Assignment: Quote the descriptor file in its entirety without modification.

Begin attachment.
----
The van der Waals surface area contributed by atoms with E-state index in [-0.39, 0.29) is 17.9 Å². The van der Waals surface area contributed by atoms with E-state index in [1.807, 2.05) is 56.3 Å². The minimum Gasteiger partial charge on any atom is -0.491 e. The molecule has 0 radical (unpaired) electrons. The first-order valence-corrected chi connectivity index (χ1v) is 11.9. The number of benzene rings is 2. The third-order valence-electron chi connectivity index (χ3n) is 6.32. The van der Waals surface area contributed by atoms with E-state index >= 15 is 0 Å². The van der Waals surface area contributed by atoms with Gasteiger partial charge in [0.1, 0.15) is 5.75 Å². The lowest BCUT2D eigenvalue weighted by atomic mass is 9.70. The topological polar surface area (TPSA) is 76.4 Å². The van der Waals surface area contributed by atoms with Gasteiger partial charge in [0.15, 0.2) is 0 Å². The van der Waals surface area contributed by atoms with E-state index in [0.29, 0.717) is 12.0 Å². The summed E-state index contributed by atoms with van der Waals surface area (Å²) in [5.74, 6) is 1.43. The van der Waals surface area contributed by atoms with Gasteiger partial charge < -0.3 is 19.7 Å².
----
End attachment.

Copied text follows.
The van der Waals surface area contributed by atoms with E-state index in [-0.39, 0.29) is 17.9 Å². The van der Waals surface area contributed by atoms with E-state index in [1.807, 2.05) is 56.3 Å². The minimum Gasteiger partial charge on any atom is -0.491 e. The molecule has 0 radical (unpaired) electrons. The first-order valence-corrected chi connectivity index (χ1v) is 11.9. The number of benzene rings is 2. The third-order valence-electron chi connectivity index (χ3n) is 6.32. The van der Waals surface area contributed by atoms with E-state index >= 15 is 0 Å². The van der Waals surface area contributed by atoms with Gasteiger partial charge in [0.1, 0.15) is 5.75 Å². The lowest BCUT2D eigenvalue weighted by atomic mass is 9.70. The topological polar surface area (TPSA) is 76.4 Å². The van der Waals surface area contributed by atoms with Gasteiger partial charge in [0.15, 0.2) is 0 Å². The van der Waals surface area contributed by atoms with E-state index in [0.29, 0.717) is 12.0 Å². The summed E-state index contributed by atoms with van der Waals surface area (Å²) in [5.74, 6) is 1.43. The van der Waals surface area contributed by atoms with Gasteiger partial charge < -0.3 is 19.7 Å².